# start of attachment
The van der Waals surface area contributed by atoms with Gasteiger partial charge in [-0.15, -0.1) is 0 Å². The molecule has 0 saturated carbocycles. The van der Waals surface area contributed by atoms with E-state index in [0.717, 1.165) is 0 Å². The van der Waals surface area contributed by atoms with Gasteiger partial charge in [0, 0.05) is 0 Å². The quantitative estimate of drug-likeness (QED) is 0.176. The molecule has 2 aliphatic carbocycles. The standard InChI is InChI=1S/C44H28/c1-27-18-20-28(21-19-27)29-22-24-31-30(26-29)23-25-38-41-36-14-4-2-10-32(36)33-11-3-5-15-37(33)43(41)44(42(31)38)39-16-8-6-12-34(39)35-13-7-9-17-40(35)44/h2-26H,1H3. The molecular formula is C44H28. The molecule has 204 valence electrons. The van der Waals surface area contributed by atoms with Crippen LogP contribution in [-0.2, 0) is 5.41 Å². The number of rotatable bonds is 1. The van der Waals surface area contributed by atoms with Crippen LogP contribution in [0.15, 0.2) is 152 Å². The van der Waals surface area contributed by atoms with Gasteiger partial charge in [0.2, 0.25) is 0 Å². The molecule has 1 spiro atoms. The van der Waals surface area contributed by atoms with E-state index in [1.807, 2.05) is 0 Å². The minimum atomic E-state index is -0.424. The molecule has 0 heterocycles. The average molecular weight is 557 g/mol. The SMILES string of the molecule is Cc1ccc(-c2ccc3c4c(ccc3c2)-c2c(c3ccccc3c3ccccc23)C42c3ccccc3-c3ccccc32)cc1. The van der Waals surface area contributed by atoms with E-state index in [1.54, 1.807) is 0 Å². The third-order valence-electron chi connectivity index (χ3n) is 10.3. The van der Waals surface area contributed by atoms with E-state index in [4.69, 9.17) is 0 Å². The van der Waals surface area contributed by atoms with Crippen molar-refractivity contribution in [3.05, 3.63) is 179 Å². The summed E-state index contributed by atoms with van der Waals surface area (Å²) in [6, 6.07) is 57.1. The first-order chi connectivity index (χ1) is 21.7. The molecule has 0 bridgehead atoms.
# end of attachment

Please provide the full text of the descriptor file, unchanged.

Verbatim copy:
The van der Waals surface area contributed by atoms with Gasteiger partial charge in [-0.15, -0.1) is 0 Å². The molecule has 0 saturated carbocycles. The van der Waals surface area contributed by atoms with E-state index in [0.717, 1.165) is 0 Å². The van der Waals surface area contributed by atoms with Gasteiger partial charge in [0, 0.05) is 0 Å². The quantitative estimate of drug-likeness (QED) is 0.176. The molecule has 2 aliphatic carbocycles. The standard InChI is InChI=1S/C44H28/c1-27-18-20-28(21-19-27)29-22-24-31-30(26-29)23-25-38-41-36-14-4-2-10-32(36)33-11-3-5-15-37(33)43(41)44(42(31)38)39-16-8-6-12-34(39)35-13-7-9-17-40(35)44/h2-26H,1H3. The molecular formula is C44H28. The molecule has 204 valence electrons. The van der Waals surface area contributed by atoms with Crippen LogP contribution in [-0.2, 0) is 5.41 Å². The number of rotatable bonds is 1. The van der Waals surface area contributed by atoms with Crippen LogP contribution in [0.15, 0.2) is 152 Å². The van der Waals surface area contributed by atoms with Gasteiger partial charge in [0.2, 0.25) is 0 Å². The molecule has 1 spiro atoms. The van der Waals surface area contributed by atoms with E-state index in [1.807, 2.05) is 0 Å². The minimum atomic E-state index is -0.424. The molecule has 0 heterocycles. The average molecular weight is 557 g/mol. The SMILES string of the molecule is Cc1ccc(-c2ccc3c4c(ccc3c2)-c2c(c3ccccc3c3ccccc23)C42c3ccccc3-c3ccccc32)cc1. The van der Waals surface area contributed by atoms with E-state index in [1.54, 1.807) is 0 Å². The third-order valence-electron chi connectivity index (χ3n) is 10.3. The van der Waals surface area contributed by atoms with E-state index in [4.69, 9.17) is 0 Å². The van der Waals surface area contributed by atoms with Crippen molar-refractivity contribution in [3.05, 3.63) is 179 Å². The summed E-state index contributed by atoms with van der Waals surface area (Å²) in [6, 6.07) is 57.1. The first-order chi connectivity index (χ1) is 21.7. The molecule has 0 bridgehead atoms.